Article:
The Roof is Framed

I took the day off from work today and went up tot he farm and finished framing the roof. After searching all my usual haunts for long pallets with no luck I broke down and bought 18 2x4s for the roof which cost about $28. I figure the money I’ll save in gas is will offset this little investment and it should be easily reclaimed by selling some of the free stuff I’ve collected so far. In fact the weather is just right now for a garage sale to do just that.

Anyway it felt very good to have this milestone complete. It also feels good to have a safe roof over head. I didn’t want to use pallets in the roof because it just seemed like asking for trouble. This roof shouldn’t collapse on my head.

The next step is to close up the roof with roofing felt, tin or shingles. I’ve already got enough scavenged roofing felt but I still need some kind of roofing material. Initially I was hoping to find an old metal shed someone wants hauled away, but I’ve been thinking more about using flattened #10 tin cans. I’ll need to do an experiment before I start collecting the 200 cans. My imagination tells me it will work great but my practical side tells me I’m crazy… but we knew that right?

A finished roof will give me some shade to work in while I finish up the interior wheel well and bathroom wall framing. I’d like to get all the rough framing work done before I start closing it in with pallet boards so it’s easier to work in there under the hot sun.

I’m also still on the lookout for insulation but I’m pretty sure I’ll use styrofoam packing peanuts stuffed in old plastic grocery bags. The bags should hold the peanuts together and keep the whole process of putting peanuts in the walls and ceiling less messy. The interior will be sealed up the same way are the exterior with pallet boards.

Here’s what it looked like after I cleaned up my mess at the end of the day:





I plan to put bracing in at the peak to keep the roof strong. Instead of framing the roof normally I made simple trusses on the ground and lifted them into place and then added cross bracing between each truss. By adding a little metal or wood plate at the peak it should help keep the roof together for a long time.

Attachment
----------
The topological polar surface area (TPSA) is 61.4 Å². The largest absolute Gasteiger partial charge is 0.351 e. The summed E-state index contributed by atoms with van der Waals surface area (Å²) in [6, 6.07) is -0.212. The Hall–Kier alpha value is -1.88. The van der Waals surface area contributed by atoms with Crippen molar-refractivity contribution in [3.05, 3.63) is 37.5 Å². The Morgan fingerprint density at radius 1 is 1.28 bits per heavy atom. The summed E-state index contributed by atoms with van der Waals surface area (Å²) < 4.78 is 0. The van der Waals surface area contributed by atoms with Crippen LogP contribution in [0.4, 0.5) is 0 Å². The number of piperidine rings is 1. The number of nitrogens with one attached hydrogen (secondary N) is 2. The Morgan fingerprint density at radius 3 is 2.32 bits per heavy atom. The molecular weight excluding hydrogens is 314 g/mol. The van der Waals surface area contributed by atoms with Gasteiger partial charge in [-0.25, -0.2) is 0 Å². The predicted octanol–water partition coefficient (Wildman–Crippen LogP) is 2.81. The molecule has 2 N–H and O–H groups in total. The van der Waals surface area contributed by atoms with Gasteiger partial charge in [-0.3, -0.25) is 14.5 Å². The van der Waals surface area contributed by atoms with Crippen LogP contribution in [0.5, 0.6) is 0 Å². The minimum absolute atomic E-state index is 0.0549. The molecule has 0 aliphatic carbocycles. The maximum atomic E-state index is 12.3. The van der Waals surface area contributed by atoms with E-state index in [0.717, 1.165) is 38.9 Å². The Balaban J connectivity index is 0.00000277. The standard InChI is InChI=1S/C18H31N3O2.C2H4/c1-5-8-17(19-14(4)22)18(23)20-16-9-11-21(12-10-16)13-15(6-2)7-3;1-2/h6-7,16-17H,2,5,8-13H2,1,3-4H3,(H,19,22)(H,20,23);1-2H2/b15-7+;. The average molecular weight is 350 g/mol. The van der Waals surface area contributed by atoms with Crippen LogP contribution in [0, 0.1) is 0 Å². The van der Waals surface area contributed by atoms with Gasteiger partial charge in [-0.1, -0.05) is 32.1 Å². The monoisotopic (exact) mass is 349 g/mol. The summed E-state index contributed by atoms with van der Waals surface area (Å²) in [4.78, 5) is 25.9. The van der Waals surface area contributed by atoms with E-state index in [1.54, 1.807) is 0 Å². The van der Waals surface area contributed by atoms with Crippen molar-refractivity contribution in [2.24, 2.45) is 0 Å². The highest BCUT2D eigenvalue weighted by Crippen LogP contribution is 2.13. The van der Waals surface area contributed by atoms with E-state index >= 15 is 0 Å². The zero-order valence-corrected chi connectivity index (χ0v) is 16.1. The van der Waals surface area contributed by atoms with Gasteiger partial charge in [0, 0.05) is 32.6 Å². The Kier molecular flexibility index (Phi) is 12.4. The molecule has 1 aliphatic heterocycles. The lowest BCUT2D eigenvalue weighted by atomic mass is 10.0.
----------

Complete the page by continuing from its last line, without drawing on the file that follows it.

17 thoughts on “The Roof is Framed

  1. Pingback: Tiny Free House - Roof is Framed | Tiny House Design

  2. I think the last time I saw your pallet house, you only had a couple walls up. Looks like you’re making some good progress. It’s coming along pretty good.


  3. Yep slow but sure. If I could dedicate some time to it I bet I’d get it done much faster. But for now a day here and there will have to do.

  4. I’ll consider aluminum cans too… I just know the #10 will cover faster but they will also rust and are heavier so aluminum might work best.

  5. Hey! Great work. I imagine aluminum would be a better choice too. If you’ve got the patience, you might find some nice corogated fiberglass or something similar. I bet it would be great to have a semi-translucent ceiling (except in the summer in Sac, you’d have to park in the shade)

    Here’s another free roof idea: The siding from those old metal tool sheds people are always giving away on CL. I got my tool shed that way, and the 4 6′x6′ sides were a cinch to pick up whole. with their corogation, you could do some easy overlapping… just a thought.

  6. Great work!

    We just recycled 3 #10 cans! I wish we would have know you were collecting them! We will have to mail them to you once we get another bunch collected! ;)

    Maybe you should contact a cannery and see if you can get their leftovers?

    Logan. :)

  7. A cannery… Excellent idea. I was thinking restaurants but there must be some canneries around here with all the agriculture. Good thinking!

  8. Pingback: Tiny Free House - The Roof is Framed

  9. I don’t think you can call it free any more. How about almost free, or low cost.

  10. Hi Elizabeth,

    In the end the house will be free because every dollar will be offset by the sales of free stuff.

    I’m actually accounting for every dollar ‘spent’ including the gas it takes to scavenge free stuff off craigslist and each trip to the farm where I’m building the house. Every dollar will be reclaimed by selling the free stuff I collect.

    Does that make sense? Here’s the original post that explains it:


  11. Thanks for your site which give me so much inspiration to build something on my own. I love alternativ building thinking and free is very good.

  12. I get it, thanks.
    I think you and the scrap house boys should do a house tour video together. I’m enjoying their project as well.

  13. I’m curious about what you’re going to use for roof sheathing to nail the felt to. I guess you could use strips of palettes?

  14. I used a 16″ O.C. spacing on the rafters/trusses so I could use pallet boards. That’s what I’ll screw up there next. I’m finding hex drive screws work better than nailing into the hardwood too.

    Then I’ll cover the roof with roofing felt and screw the flattened #10 cans like shingles to the pallet boards. I’ll let the can shingles overhang all edges a little so I can turn them down (probably hammer them down) to seal up the edge of the roof.

  15. Be sure to try Yahoo Freespace for free things, you can post what you want like cans etc.

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